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Poll Shows Ventura is Popular Governor
By Mike Mulcahy
April 12, 1999
Part of The First 100 Days Series.
Click for audio RealAudio 3.0

A new Minnesota Public Radio-St. Paul Pioneer Press poll shows most Minnesotans still think highly of Governor Ventura after his first 100 days in office. Most like his plain-spoken style and agree with him that people should rely on themselves, not government, to solve their problems. But a significant number of people also say it's too soon to judge the governor's performance, and they'll wait before they make up their minds about Ventura.

AFTER 100 DAYS ON THE JOB, Governor Ventura's honeymoon with the public is still going strong. The MPR-Pioneer Press poll shows 57 percent of those surveyed rate his performance excellent or good, while only two percent rate it poor. That's about the same job-approval rating former Governor Arne Carlson had at the height of his popularity just before he left office. Nearly two-thirds say Ventura's style is appealing; and more than half consider him a breath of fresh air. Among those polled who like the Ventura style is Jill Fury, a Republican who lives just north of Fergus Falls.

Fury: I like the idea that he isn't afraid to speak his mind. I like the idea that he's just not spouting a bunch of b.s. like the politicians do. It's nice to have somebody who speaks what he thinks instead of what he thinks he has to say.
See the poll.
Others questioned in the survey say Ventura is a welcome change from the Democrats and the Republicans. Meg Tuthill is a longtime DFL'er from Minneapolis.
Tuthill: It's same old, same old, same old. I've been doing politics since I was 20 in this state, and they're talking the same old rhetoric; and everybody got tired of it because we knew it wasn't true. As far as Ventura goes, who knows? It takes courage to have somebody new. I mean, why not? Why not?
If there's a downside to the numbers for Ventura, it's that a significant number of people - 41 percent - say it's too soon to judge whether he's a breath of fresh air or an embarrassment. The governor says it's gratifying the numbers look as good as they do.
Ventura: It's nice that via all the negative press that I've gotten since the last polling results that people are seeing through that, and are looking at the actual job I'm doing rather than negative press comments and sound bites and this and that.
But the poll shows that nearly two-thirds of Minnnesotans think the press has treated Ventura fairly or hasn't been critical enough, while just over a quarter think the media have been too harsh on him. Carleton College political scientist Steven Schier says the volume of press coverage Ventura has attracted - both locally and nationally - feeds the impression that much of it is negative.
Schier: There's been more total press coverage of Jesse Ventura than we're used to seeing in a new Minnesota governor, and that's going to mean more criticism, because the total coverage is much more thorough. That probably helps to explain why about 28 percent of the electorate is not happy with the way the media has been covering him.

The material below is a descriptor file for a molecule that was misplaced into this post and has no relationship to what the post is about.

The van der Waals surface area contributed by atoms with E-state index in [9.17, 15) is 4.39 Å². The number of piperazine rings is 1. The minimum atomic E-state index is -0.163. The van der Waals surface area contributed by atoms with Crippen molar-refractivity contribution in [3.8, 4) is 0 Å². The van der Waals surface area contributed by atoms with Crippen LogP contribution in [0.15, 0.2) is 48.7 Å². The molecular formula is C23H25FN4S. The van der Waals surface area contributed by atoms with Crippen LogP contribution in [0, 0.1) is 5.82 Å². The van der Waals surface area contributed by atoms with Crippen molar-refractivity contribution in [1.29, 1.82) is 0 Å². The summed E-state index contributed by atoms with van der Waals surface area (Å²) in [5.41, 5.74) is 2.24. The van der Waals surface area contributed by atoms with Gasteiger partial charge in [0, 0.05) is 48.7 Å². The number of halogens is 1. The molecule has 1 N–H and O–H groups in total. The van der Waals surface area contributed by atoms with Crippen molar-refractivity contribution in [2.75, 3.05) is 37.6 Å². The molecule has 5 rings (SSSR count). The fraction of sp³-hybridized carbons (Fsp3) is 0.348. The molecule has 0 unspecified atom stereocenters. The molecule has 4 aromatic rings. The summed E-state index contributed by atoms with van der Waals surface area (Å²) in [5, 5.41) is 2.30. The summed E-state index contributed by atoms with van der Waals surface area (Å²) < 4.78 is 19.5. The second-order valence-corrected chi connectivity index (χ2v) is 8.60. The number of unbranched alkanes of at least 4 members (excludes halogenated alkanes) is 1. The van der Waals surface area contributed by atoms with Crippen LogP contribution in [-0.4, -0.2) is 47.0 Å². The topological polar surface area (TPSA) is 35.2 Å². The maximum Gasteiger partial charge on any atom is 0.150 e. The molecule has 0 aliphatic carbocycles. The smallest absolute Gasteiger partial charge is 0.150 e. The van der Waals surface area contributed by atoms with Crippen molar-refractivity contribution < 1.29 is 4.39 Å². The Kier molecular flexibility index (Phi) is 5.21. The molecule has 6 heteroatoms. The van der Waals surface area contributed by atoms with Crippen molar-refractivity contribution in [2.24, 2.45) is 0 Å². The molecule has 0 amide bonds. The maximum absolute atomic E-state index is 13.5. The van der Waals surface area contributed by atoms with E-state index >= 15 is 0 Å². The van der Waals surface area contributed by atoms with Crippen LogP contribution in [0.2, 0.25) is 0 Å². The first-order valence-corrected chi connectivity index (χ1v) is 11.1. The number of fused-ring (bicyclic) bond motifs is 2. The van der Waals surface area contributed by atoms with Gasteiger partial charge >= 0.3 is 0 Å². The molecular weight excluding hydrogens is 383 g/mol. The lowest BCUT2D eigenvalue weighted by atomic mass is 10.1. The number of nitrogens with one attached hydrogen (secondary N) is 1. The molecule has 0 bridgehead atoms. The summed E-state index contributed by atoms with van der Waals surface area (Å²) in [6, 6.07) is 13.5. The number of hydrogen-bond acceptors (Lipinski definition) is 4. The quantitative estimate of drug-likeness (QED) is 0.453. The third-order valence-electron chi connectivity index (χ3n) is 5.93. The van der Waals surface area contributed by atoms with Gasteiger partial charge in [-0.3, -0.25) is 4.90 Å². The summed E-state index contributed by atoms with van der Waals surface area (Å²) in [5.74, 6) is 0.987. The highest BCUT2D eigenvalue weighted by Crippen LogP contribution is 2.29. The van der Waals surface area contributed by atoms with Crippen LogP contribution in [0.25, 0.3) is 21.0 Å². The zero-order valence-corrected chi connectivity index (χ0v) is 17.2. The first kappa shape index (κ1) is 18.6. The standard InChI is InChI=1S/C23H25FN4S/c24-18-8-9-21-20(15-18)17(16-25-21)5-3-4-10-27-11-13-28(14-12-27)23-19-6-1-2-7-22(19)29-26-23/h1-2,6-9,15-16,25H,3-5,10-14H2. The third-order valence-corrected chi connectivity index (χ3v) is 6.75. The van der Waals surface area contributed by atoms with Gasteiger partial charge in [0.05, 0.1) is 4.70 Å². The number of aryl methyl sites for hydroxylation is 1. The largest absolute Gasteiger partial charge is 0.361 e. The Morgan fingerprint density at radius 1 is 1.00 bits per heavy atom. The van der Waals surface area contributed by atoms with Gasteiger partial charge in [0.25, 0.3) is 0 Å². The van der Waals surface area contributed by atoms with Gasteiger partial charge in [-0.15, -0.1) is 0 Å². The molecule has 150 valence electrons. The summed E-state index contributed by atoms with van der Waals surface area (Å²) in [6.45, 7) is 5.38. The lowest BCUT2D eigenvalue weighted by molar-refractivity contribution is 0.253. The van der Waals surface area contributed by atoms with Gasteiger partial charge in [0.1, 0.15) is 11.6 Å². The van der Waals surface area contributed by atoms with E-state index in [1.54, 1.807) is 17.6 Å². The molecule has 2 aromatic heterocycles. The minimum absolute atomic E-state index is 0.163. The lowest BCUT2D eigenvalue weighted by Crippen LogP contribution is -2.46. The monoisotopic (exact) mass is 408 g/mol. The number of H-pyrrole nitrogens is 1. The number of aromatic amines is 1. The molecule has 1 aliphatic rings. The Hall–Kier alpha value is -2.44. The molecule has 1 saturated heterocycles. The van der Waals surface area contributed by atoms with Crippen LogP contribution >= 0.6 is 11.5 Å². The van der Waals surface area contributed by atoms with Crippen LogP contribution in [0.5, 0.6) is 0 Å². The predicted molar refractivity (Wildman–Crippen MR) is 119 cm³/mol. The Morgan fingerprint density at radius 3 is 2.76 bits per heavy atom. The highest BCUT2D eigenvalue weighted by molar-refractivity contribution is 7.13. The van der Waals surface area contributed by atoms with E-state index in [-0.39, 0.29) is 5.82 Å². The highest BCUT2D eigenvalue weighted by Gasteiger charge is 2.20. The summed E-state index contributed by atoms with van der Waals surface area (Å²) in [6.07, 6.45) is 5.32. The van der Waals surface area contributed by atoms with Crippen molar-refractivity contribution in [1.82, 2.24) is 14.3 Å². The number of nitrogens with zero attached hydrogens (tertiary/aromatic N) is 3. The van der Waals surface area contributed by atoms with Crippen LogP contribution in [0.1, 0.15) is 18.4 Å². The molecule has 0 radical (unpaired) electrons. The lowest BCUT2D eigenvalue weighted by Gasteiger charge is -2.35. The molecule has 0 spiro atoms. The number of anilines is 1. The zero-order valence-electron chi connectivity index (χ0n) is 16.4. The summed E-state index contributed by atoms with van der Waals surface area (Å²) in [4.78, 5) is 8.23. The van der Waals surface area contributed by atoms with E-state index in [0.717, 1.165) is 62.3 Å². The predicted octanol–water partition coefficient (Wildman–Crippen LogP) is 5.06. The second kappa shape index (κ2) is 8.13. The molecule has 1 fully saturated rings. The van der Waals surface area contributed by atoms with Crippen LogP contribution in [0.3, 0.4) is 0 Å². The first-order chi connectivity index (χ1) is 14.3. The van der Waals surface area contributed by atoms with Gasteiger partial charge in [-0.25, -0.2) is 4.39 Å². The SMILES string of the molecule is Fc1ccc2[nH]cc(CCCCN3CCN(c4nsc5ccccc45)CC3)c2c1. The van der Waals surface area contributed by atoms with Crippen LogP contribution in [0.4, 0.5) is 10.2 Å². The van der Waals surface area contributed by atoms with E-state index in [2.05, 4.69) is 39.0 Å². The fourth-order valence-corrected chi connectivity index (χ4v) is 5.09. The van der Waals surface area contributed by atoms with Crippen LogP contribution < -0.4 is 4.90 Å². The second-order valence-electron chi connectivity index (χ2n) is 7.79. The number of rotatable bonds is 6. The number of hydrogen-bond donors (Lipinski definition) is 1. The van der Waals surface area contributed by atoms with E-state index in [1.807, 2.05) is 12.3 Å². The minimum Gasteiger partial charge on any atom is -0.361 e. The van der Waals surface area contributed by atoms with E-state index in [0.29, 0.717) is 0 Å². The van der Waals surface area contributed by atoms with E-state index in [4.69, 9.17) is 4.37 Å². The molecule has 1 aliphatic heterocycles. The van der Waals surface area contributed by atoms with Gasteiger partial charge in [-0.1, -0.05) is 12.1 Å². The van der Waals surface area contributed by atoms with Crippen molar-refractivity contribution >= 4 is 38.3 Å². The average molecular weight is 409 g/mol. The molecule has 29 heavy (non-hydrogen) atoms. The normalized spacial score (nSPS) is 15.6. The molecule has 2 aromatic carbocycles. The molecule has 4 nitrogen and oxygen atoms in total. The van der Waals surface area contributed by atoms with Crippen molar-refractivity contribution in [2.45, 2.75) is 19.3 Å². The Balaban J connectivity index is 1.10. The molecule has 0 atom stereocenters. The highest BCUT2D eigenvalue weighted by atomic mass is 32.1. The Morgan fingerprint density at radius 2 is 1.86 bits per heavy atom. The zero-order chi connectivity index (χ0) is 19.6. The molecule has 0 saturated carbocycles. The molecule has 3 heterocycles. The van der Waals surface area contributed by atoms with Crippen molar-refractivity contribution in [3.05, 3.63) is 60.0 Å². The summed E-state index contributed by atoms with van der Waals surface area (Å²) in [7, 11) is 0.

More Information

See the Ventura page,a collection of stories about the Ventura administration.

In his State of the State Address, Jesse Ventura declared the free ride is over, and said government should do only that which people can't do for themselves. The poll results are mixed on that philosophy. 61 percent say single parents should take more responsibility for themselves and not look to the government for help. But only 11 percent say Minnesota government spends too much to help low- and middle-income families with child care. Poll respondent Curtis Cook of Lakeville says he's undecided on Ventura's performance, but he thinks there is a role for government in people's lives.
There are cases where people should do it on their own. This is true. But there are also people here that need help. I have a daughter that was on welfare. She was a single mother on welfare and she was given the opportunity to go to school and she did, and she's now fully employed and off the welfare completely.
64 percent of those polled say personal watercraft are an annoyance and should be restricted. The governor who fought new fees on personal watercraft because he owns five Jet-Skis says he won't support any special restrictions on them.
Ventura: If you start doing it to one particular watercraft, then you will certainly down the line be seeing other special laws for other particular watercraft. And I think that if you look at that poll, the majority of those people have probably never been on one.
The poll of 628 registered voters has a margin of error of plus or minus 4 percentage points. It's a snapshot of public opinion from April 7th through the 9th.

Mike Mulcahy is Minnesota Public Radio's Political Editor. You can reach him at